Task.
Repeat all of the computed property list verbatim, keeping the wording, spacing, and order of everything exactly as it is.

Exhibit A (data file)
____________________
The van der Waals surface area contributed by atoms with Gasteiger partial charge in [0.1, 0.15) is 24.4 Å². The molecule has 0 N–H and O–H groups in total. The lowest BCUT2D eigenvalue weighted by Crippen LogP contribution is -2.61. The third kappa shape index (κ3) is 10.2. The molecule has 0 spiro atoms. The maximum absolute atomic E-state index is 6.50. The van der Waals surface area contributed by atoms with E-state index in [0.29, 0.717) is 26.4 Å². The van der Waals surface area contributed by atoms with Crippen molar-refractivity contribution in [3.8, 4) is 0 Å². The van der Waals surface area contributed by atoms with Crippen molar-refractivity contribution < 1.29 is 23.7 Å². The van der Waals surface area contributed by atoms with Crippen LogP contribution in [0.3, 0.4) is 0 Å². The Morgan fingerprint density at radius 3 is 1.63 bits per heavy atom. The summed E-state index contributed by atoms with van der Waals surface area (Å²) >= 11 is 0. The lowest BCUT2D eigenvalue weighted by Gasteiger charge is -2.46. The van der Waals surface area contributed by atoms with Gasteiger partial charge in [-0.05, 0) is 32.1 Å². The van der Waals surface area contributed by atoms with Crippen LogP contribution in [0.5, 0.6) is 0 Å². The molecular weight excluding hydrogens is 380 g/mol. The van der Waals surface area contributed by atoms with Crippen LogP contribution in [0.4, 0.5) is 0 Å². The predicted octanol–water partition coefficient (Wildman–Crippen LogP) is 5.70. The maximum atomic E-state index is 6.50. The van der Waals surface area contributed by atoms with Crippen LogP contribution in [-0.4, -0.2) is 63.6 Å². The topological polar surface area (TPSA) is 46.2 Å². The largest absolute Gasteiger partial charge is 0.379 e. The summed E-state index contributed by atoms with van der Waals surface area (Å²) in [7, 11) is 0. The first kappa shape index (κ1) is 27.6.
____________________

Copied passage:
The van der Waals surface area contributed by atoms with Gasteiger partial charge in [0.1, 0.15) is 24.4 Å². The molecule has 0 N–H and O–H groups in total. The lowest BCUT2D eigenvalue weighted by Crippen LogP contribution is -2.61. The third kappa shape index (κ3) is 10.2. The molecule has 0 spiro atoms. The maximum absolute atomic E-state index is 6.50. The van der Waals surface area contributed by atoms with E-state index in [0.29, 0.717) is 26.4 Å². The van der Waals surface area contributed by atoms with Crippen molar-refractivity contribution in [3.8, 4) is 0 Å². The van der Waals surface area contributed by atoms with Crippen molar-refractivity contribution < 1.29 is 23.7 Å². The van der Waals surface area contributed by atoms with Crippen LogP contribution in [0.3, 0.4) is 0 Å². The Morgan fingerprint density at radius 3 is 1.63 bits per heavy atom. The summed E-state index contributed by atoms with van der Waals surface area (Å²) >= 11 is 0. The lowest BCUT2D eigenvalue weighted by Gasteiger charge is -2.46. The van der Waals surface area contributed by atoms with Gasteiger partial charge in [-0.05, 0) is 32.1 Å². The van der Waals surface area contributed by atoms with Crippen LogP contribution in [0.5, 0.6) is 0 Å². The molecular weight excluding hydrogens is 380 g/mol. The van der Waals surface area contributed by atoms with Crippen LogP contribution in [0.4, 0.5) is 0 Å². The predicted octanol–water partition coefficient (Wildman–Crippen LogP) is 5.70. The maximum atomic E-state index is 6.50. The van der Waals surface area contributed by atoms with Crippen LogP contribution in [-0.4, -0.2) is 63.6 Å². The topological polar surface area (TPSA) is 46.2 Å². The largest absolute Gasteiger partial charge is 0.379 e. The summed E-state index contributed by atoms with van der Waals surface area (Å²) in [7, 11) is 0. The first kappa shape index (κ1) is 27.6.